Thirdly, the conduct of the Northern Ireland campaign was badly hampered by its domestic political opponents. The 'Troops Out' movement, merely another arm of international Marxism, agitated constantly for withdrawal. In the same way, Senator Kennedy, whose motives are not Marxist but still nakedly partisan, allies himself to the overt Marxists of the Anti—War Left and the Chomskyites for whom America can do no right. One wonders sometimes if the Senator has ever heard of an event called the Boston Tea Party, for he is no Sam Adams. This point is not clear to me. I would prefer to drop the sentence.

Fourthly, the IRA was part of an international terror movement that encompassed ETA, the PLO and the West German Red Army Faction. Moqtada Al—Sadr, Gerry Adams in a turban, has aligned himself with Hezbollah and Hamas. Even if he is not receiving direct aid from these killers, he considers himself part of the same 'movement,' in all likelihood run from Iran, which performs the same function for these people as Moscow and its puppet Gaddafi performed for the IRA, subversion by proxy.

One day, the shooting in Iraq will stop. It will stop more quickly than in Northern Ireland, where the killing lasted for nearly 30 years. The terrorists are now statesmen, disrupting the functions of the state while drawing public money to sit in its Assembly.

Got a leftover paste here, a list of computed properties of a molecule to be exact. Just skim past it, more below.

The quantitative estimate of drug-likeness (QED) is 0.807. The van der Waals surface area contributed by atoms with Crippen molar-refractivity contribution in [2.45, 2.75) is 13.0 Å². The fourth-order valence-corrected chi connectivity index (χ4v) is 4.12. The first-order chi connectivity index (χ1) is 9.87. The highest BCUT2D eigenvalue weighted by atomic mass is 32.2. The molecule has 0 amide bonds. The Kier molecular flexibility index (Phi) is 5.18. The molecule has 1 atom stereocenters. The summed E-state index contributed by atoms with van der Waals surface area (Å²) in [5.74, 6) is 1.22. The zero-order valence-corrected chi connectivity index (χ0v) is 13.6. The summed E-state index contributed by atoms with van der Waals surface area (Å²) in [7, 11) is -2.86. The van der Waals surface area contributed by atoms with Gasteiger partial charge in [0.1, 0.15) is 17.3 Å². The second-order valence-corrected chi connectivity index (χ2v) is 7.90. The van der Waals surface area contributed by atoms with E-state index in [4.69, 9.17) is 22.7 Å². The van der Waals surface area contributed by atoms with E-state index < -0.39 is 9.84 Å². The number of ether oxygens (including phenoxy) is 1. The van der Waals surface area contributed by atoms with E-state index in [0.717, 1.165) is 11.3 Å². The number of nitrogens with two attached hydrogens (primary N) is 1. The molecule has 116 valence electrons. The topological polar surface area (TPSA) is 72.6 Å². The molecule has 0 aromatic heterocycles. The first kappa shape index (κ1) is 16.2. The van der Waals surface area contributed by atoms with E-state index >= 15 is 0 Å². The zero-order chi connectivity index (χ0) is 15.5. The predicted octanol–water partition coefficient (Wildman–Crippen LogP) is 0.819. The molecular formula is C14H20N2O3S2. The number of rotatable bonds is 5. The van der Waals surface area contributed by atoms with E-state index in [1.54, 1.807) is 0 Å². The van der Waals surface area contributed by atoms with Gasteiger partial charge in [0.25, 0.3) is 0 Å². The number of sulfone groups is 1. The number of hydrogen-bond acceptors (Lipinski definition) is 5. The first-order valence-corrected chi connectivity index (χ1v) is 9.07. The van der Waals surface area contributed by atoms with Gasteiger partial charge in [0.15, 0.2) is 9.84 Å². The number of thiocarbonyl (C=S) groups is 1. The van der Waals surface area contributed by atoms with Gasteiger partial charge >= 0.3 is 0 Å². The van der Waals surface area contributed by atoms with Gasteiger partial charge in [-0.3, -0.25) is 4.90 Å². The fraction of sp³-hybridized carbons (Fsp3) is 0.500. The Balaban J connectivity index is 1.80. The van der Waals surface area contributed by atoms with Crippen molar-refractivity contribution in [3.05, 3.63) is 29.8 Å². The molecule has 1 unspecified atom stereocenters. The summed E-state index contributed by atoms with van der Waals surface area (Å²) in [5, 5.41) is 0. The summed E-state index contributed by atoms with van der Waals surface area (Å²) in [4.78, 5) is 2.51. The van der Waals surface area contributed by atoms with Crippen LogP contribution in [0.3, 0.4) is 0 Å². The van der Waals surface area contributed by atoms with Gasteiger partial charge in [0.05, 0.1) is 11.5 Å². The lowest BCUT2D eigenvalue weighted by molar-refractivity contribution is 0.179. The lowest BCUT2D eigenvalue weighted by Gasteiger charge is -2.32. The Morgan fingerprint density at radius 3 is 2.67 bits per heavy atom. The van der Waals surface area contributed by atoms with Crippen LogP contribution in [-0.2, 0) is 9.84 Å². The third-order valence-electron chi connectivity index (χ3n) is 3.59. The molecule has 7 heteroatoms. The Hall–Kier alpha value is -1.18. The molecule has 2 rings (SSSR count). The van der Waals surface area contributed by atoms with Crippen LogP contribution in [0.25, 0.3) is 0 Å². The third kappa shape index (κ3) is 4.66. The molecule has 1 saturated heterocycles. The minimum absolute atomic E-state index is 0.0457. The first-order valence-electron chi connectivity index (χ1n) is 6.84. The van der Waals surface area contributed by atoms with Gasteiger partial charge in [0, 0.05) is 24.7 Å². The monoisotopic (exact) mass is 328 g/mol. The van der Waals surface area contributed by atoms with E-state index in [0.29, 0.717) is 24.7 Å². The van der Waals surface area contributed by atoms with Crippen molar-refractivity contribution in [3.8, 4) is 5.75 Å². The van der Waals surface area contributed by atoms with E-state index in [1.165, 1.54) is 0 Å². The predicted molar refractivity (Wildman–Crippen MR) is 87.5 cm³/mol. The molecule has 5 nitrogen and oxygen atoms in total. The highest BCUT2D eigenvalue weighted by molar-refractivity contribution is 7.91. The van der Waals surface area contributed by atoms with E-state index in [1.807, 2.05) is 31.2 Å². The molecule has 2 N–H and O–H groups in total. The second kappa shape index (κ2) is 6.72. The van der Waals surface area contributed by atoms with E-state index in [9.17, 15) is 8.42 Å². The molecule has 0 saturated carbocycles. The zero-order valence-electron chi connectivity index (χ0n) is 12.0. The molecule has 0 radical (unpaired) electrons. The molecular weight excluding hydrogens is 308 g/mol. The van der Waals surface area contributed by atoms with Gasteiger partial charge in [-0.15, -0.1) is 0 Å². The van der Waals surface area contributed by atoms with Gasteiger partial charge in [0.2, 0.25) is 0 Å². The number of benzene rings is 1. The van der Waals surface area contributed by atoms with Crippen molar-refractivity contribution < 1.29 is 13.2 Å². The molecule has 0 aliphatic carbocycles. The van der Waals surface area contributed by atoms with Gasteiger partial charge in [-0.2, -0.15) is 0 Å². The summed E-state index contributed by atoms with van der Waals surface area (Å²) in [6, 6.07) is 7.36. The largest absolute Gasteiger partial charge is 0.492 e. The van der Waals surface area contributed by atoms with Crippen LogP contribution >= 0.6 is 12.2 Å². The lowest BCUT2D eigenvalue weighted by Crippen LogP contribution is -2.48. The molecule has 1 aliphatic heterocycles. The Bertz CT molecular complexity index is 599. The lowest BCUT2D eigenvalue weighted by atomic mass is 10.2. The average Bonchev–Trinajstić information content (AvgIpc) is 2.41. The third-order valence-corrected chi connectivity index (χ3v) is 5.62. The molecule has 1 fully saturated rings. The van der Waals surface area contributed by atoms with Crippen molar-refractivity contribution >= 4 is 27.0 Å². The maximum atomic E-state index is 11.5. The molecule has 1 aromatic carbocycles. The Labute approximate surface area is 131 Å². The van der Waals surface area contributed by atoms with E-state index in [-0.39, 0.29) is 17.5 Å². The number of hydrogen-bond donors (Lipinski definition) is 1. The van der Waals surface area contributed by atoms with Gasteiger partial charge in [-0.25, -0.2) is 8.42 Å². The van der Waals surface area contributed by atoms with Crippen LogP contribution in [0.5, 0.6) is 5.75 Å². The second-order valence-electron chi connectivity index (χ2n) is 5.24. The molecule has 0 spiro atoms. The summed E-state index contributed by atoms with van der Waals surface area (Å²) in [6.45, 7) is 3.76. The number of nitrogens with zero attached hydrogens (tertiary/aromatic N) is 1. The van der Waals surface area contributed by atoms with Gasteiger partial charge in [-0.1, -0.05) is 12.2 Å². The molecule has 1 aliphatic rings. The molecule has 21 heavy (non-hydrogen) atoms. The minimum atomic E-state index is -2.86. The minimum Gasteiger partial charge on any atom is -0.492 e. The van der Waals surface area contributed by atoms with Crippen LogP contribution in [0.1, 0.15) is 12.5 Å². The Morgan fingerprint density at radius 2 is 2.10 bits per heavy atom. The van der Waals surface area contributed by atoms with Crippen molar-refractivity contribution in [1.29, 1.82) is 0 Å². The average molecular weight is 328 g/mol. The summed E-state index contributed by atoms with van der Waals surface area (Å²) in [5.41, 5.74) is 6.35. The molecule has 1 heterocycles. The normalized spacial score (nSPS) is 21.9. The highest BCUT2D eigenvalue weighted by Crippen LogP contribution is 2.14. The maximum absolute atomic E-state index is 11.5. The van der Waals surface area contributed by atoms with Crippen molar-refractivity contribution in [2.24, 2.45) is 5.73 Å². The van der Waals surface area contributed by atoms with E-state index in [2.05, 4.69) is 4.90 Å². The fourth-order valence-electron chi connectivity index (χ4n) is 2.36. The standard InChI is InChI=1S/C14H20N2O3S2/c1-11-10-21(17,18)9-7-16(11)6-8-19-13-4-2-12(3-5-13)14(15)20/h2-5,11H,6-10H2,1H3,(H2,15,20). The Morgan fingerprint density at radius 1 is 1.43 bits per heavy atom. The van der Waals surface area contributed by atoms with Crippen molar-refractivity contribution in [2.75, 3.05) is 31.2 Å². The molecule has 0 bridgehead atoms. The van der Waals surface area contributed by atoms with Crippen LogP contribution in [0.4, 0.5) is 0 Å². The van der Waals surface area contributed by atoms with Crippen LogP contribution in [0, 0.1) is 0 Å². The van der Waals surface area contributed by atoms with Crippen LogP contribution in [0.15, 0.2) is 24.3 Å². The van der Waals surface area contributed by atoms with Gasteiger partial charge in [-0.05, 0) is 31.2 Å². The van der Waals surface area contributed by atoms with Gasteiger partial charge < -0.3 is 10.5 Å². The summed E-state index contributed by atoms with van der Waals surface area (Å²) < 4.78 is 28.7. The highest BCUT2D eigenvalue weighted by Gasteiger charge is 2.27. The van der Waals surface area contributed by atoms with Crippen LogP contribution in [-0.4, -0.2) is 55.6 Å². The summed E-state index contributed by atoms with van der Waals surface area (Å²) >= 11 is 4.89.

In November 2003, an election was held to reconstitute Stormont, the Assembly, but such is the failure of the Blair government to deliver on its promises, that the people produced what was for Blair the wrong result. The Unionist majority voted almost en masse for the Rev. Ian Paisley's hard line Democratic Unionists, with the nationalists putting Sinn Fein into the majority on their side for the first time in the province's history. Not surprisingly, the Assembly hasn't yet been reconstituted.

This kind of polarization is one possibility for Iraq of the future, unless the Coalition takes the step that the British in Ulster failed to take so often: deal with the opposition properly.

The IRA always used the terminology of war to decide its campaign, and successive governments failed to take this seriously. The likely Democrat candidate for the Presidency speaks of rolling the clock back to 1993 and indicting Osama, completely the wrong strategy for dealing with any form of terrorist, whether in Baghdad or Belfast. It's enough to make one wonder whether they want the Iraqis to live in a free and open society. They cannot surely be so partisan. Can they?